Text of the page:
3. I have seen judges who are rock stars at interviewing kids. They take their time and ask about sports the kid plays, books they read and then they slowly circle (not unlike sharks) with questions about what they most like to do with dad, mom, step siblings, grandparents. It can be good, if you aren’t paying hundreds of dollars an hour while sitting with your ex in the courtroom, sweating.
  4. I have seen judges who are a disaster with children. Judges who hate custody work to begin with, have no affinity for children, think the kid should sit in the court’s witness box even though no one can see him and he’s freaking out as he is watching his parents and their lawyers sit 15 feet away, ashen faced. No one trains a judge to do child interviews and most end up being pretty empty events.
  5. Want to experience this first hand. The hour long film published by the Pennsylvania Bar Association and linked below is excellent but part of its mission was to train judges how to do kid interviews. The judges you will see are the cream of the interview crop. You and your child should be so lucky.,vid:xRZDfziqe7Y,st:0
  6. Realize that kids are intuitively smart enough to realize that no good comes of expressing a preference between two parents unless things are pretty bad in one of the homes. Experience has taught this writer that 8 of 10 child interviews with kids under 14 come back as: “I’m fine with how things are.” Realize the choice here is Kearny or Franklin NJ; not Passaic vs. Disneyworld.
  7. There are manipulation issues which judges often miss. Kids in the 10-12 age will often stand up for and defend a parent who has problems with relationships, employment or controlled substances. They will feel sorry for that parent and often feel disposed to rescue the downtrodden parent. Kids 15 and up tend to run in the opposite direction. If mom lives in a house with a pool while dad is in a one bedroom apartment, the pool wins almost every time.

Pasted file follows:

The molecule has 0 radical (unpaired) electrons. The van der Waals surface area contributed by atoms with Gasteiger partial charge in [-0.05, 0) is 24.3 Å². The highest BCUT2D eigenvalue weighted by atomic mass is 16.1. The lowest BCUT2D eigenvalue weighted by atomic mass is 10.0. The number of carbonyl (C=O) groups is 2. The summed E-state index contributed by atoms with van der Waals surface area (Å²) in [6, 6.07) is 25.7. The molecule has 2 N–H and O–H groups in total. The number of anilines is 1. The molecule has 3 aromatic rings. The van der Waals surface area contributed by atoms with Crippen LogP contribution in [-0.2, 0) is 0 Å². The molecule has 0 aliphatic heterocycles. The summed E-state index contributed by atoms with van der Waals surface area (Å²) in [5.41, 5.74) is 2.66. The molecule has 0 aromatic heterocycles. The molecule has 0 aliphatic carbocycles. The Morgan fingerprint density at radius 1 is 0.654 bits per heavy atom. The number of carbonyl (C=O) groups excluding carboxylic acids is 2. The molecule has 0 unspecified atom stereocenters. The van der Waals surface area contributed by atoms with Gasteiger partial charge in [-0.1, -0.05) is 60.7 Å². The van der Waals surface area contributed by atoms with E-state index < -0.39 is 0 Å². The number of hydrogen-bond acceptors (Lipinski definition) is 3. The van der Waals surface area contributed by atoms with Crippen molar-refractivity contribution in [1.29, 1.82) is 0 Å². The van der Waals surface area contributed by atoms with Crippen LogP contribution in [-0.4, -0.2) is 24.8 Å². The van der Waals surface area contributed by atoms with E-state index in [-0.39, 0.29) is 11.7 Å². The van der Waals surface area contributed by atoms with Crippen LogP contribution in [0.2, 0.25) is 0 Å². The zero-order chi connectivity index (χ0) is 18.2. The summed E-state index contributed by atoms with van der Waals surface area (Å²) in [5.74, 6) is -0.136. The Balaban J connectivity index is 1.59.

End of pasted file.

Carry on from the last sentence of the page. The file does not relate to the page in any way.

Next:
What should have happened in this New Jersey case? The trial judge should have insisted on a report from the neutral expert who did interview Sam and who is trained to assess these kinds of issues. The trial judge should then have asked the expert to opine if an in person judicial interview with Sam with all of the required baggage (parents/lawyers/court reporters/sheriffs) could provide meaningful input to the relocation factors. If the expert says yes, then “Damn the impediments, full speed ahead.” But judicial interviews of children need more nuance than punching your ticket on the PATH (a rail line in North Jersey). At age 12, Sam may be a far more interesting interview candidate. Of course, if he has a girlfriend in Kearny by now, mom’s case is probably sunk a second time. At ten, there was hope.

In a technical sense the Appellate Division ruling appears to properly follow what the N.J. Supreme Court’s rules require. But the very same law, in its statutory form discusses the capacity of the child to offer an “intelligent decision.” N.J.S.A. 9:2-4(c). Respectfully, as we noted, it’s a rare ten year old who can contribute to relocation discussions and for the reasons we note, many children who might have views prefer to play their cards tight to the vest. Until ages 12-14 child interviews tend to offer little more than anxiety for the parties and the children. In this case, the remand includes instructions to allow “new” evidence to be presented. Thus, the result is that a relocation initiated in September 2021, looks like it will go at least three years without a final decision.

Eric’s analysis of the case:

C.G. v. D.W.  Superior Court of NJ, Appellate Division  A-1543-22 (3/1/24) (nonprecedential)